1. PodcastsPlay them while in the car, doing household chores, at the gym - it's free PD, whenever! There are a growing number of Ed Tech podcasts, but a lot of general teaching shows too. They vary in length, style, and quality. One notable exception is my personal favorite, the 10 Minute Teacher Podcast. I love it because she holds short, practical conversations with real classroom teachers about how to improve a small slice of their teaching practice or implement a new idea. Here are a few in regular rotation on my phone:
- Ten Minute Teacher (Vicki Davis)
- The Cult of Pedagogy (Jennifer Gonzalez)
- Truth for Teachers (Angela Watson)
- House of #EdTech (Christopher Nesi)
- The Google Teacher Tribe Podcast (Matt Miller & Kasey Bell)
- The PE Geek (Jarrod Robinson)
2. Social MediaMany teachers lean on Pinterest, TeachersPayTeachers, and YouTube as their go-to social media platform for educational materials and ideas. But what those platforms are missing is the social part - connecting with other real teachers for practical advise.
- Facebook Groups: There are many groups set up for educators around a particular content area, topic, tech tool, or other focus. Two of my favorites is Teachers Throwing Out Grades (TTOG) and Teachers Going Gradeless (TG2) - perfect for teachers moving away from traditional point-based grading systems towards either a gradeless, Proficiency-Based, or Standards-Based Grading system - or anyone looking for creative assessment ideas. I'm also in groups for National Board Certification, Flipgrid, Breakout EDU, and Technology Specialists. Do a search in Facebook for an educator group near you!
- Twitter: So you created an account once, then never used it. Don't feel alone - you're part of the 54% of Twitter users who have an account but don't use it daily. But if you do feel alone as a teacher, Twitter is a great way to get off your teaching island and connect with like-minded professionals outside of your building. It can seem daunting at first, but here's a great article on how to use Twitter for beginners. Follow a few people (like me! @SantosTechCoach - then see who I follow for ideas!) and lurk for a while. When you're ready to join the conversation, hop in!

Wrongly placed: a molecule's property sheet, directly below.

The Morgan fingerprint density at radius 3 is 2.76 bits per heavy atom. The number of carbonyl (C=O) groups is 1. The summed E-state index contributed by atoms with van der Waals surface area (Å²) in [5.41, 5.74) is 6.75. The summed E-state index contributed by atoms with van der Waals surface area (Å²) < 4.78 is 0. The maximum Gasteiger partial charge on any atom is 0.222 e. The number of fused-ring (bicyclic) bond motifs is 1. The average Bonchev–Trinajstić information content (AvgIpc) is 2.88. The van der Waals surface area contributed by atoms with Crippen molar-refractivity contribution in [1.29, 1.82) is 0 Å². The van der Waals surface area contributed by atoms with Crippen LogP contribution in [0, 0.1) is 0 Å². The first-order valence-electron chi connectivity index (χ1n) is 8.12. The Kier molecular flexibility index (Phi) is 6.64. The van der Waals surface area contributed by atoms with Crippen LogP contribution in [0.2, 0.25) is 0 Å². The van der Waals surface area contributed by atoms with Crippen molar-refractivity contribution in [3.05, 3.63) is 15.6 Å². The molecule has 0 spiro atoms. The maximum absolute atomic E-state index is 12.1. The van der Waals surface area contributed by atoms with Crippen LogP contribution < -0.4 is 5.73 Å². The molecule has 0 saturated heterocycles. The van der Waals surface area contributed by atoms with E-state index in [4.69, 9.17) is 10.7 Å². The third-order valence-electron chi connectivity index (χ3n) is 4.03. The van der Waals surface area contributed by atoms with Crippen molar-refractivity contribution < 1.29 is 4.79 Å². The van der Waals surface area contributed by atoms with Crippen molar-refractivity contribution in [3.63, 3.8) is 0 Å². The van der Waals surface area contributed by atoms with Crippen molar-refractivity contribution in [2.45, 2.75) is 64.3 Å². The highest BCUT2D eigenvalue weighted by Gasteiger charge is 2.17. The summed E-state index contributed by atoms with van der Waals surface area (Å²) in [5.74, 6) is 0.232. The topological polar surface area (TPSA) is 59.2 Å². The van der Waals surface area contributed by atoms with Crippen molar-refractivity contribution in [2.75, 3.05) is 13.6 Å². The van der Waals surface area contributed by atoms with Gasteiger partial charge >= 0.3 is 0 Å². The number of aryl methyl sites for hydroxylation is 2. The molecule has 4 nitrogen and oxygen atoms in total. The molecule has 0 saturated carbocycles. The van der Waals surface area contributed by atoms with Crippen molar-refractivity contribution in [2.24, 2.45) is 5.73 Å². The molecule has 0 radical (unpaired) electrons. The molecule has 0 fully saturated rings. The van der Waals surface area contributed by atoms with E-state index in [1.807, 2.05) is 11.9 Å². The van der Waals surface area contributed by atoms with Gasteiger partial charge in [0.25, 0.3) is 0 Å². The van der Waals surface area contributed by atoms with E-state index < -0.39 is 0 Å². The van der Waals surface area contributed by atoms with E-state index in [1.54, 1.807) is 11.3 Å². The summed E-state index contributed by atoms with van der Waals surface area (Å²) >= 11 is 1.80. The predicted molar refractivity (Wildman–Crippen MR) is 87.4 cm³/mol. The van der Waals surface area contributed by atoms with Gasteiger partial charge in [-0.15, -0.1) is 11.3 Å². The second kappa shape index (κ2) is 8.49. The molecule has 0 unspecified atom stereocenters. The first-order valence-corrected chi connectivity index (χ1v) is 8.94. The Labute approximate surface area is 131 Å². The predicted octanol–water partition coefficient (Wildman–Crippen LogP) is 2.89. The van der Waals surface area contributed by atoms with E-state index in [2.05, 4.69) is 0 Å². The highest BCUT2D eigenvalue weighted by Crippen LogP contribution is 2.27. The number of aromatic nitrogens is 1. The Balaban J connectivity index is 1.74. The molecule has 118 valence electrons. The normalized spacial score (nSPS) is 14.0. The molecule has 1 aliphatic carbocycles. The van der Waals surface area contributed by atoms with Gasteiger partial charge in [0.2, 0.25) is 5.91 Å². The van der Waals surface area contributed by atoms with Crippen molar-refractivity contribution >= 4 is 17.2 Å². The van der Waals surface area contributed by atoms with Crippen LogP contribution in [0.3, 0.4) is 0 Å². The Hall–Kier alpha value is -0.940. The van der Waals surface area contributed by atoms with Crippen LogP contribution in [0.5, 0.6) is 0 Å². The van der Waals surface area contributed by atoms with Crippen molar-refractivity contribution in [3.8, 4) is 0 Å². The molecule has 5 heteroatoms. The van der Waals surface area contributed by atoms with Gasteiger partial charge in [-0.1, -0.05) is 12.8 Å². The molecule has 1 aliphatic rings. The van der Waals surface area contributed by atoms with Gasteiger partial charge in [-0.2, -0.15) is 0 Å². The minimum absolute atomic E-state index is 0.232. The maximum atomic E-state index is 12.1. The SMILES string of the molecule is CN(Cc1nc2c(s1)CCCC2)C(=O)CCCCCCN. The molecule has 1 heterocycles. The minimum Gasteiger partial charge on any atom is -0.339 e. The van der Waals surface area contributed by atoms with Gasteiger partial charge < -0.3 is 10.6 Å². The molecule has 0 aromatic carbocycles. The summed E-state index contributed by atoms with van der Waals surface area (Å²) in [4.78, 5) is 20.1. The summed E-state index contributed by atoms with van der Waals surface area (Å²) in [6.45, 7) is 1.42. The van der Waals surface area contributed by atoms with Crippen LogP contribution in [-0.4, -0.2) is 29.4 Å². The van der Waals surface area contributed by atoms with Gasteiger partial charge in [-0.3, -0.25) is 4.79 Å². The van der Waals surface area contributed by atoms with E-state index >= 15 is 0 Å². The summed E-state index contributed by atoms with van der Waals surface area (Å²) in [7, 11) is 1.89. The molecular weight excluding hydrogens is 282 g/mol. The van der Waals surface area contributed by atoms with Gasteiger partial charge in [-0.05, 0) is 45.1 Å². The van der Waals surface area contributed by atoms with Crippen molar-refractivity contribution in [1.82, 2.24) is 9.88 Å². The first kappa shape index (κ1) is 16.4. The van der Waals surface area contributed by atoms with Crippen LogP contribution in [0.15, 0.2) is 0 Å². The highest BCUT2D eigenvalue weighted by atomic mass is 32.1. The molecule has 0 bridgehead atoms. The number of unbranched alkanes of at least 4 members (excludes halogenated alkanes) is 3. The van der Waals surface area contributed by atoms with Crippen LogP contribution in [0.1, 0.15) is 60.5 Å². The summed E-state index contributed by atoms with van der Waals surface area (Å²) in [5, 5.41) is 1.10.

- Google Plus: Google+ is no longer available to regular Google users, but anyone with an Education account can still use their school credentials to get in. Similar to Facebook groups, there are "Communities" you can search and join with like-minded professionals. When I need a tech tip, this is one of my first go-to locations!
3. BlogsGone are the days when you need to sign up for an expensive class, buy and read entire books, or pay for peer-reviewed journal articles to get good teacher development training. Here are a few blogs out there that have helped me along over the years. Most have an associated email list you can sign up for to get updates. Most also offer some form of (paid) online training if you are interested in diving deeper into a topic. Don't forget to look the authors up on Twitter as well!
- Free Tech for Teachers
- Control Alt Achieve
- Ditch That Textbook
- Alice Keeler
- Shake up Learning
- Cult of Pedagogy
- AJ Juliani
- The PE Geek
- While I'm relatively new to the Blogging world, I've got a small (but growing!) stash of tech and teaching gems at my own blog, BetterTeaching.org.
4. BooksThere is no shortage of educational books, and though we can usually count on our schools/districts to provide a quality text for a required book study, you may want to choose a specific topic to focus on to supercharge your teaching. AJ Juliani published 100 Books Teachers Should Read, so I try to pick a few off of that list every year. Aside from just pedagogy and strategy, I try to read something that involves education, children, or social justice in a way that is more about connecting with my "why" than it is digging into the details of "how". I find it refreshing to re-read books like Water is Wide, The Education of Little Tree, and my favorite, Letters to a Young Teacher (or anything by Jonathon Kozol). The part about Mr. Rogers visiting a school in the Bronx gets my allergies acting up every time.
5. Google CertificationOne of the top 5 experiences that changed my teaching career was getting Google Certified. For me it was more than a badge and a resume builder. I learned enough about how to use the free tools at my disposal - and how other teachers were already taking learning to a higher level - that it shifted my entire teaching philosophy. Although experienced G Suite for Edu users are probably already well prepared, it's worth the time and effort to go through the online coursework to find those hidden gems - tips, ideas, and mindsets that help you truly transform teaching and learning for students using technology.
There are many supports for teachers engaging in the process out there - I created one for District 83 Teachers at bit.ly/gce1mms, but you can look into Eric Curts and Kasey Bell for a good foundation too.